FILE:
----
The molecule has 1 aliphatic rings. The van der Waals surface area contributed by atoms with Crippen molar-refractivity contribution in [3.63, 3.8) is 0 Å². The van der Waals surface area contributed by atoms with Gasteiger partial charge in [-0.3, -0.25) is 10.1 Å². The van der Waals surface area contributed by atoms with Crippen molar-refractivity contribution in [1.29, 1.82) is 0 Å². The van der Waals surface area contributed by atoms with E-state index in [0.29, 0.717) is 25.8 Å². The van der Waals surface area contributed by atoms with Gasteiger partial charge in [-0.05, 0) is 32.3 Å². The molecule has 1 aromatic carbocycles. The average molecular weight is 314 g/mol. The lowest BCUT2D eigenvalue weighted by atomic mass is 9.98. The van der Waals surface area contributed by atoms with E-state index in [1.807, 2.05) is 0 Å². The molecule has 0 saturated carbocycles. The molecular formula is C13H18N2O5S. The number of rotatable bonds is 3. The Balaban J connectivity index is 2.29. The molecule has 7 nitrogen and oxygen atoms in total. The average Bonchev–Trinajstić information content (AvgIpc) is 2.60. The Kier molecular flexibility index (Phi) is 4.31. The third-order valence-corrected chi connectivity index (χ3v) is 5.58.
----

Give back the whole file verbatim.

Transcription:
The molecule has 1 aliphatic rings. The van der Waals surface area contributed by atoms with Crippen molar-refractivity contribution in [3.63, 3.8) is 0 Å². The van der Waals surface area contributed by atoms with Gasteiger partial charge in [-0.3, -0.25) is 10.1 Å². The van der Waals surface area contributed by atoms with Crippen molar-refractivity contribution in [1.29, 1.82) is 0 Å². The van der Waals surface area contributed by atoms with E-state index in [0.29, 0.717) is 25.8 Å². The van der Waals surface area contributed by atoms with Gasteiger partial charge in [-0.05, 0) is 32.3 Å². The molecule has 1 aromatic carbocycles. The average molecular weight is 314 g/mol. The lowest BCUT2D eigenvalue weighted by atomic mass is 9.98. The van der Waals surface area contributed by atoms with E-state index in [1.807, 2.05) is 0 Å². The molecule has 0 saturated carbocycles. The molecular formula is C13H18N2O5S. The number of rotatable bonds is 3. The Balaban J connectivity index is 2.29. The molecule has 7 nitrogen and oxygen atoms in total. The average Bonchev–Trinajstić information content (AvgIpc) is 2.60. The Kier molecular flexibility index (Phi) is 4.31. The third-order valence-corrected chi connectivity index (χ3v) is 5.58.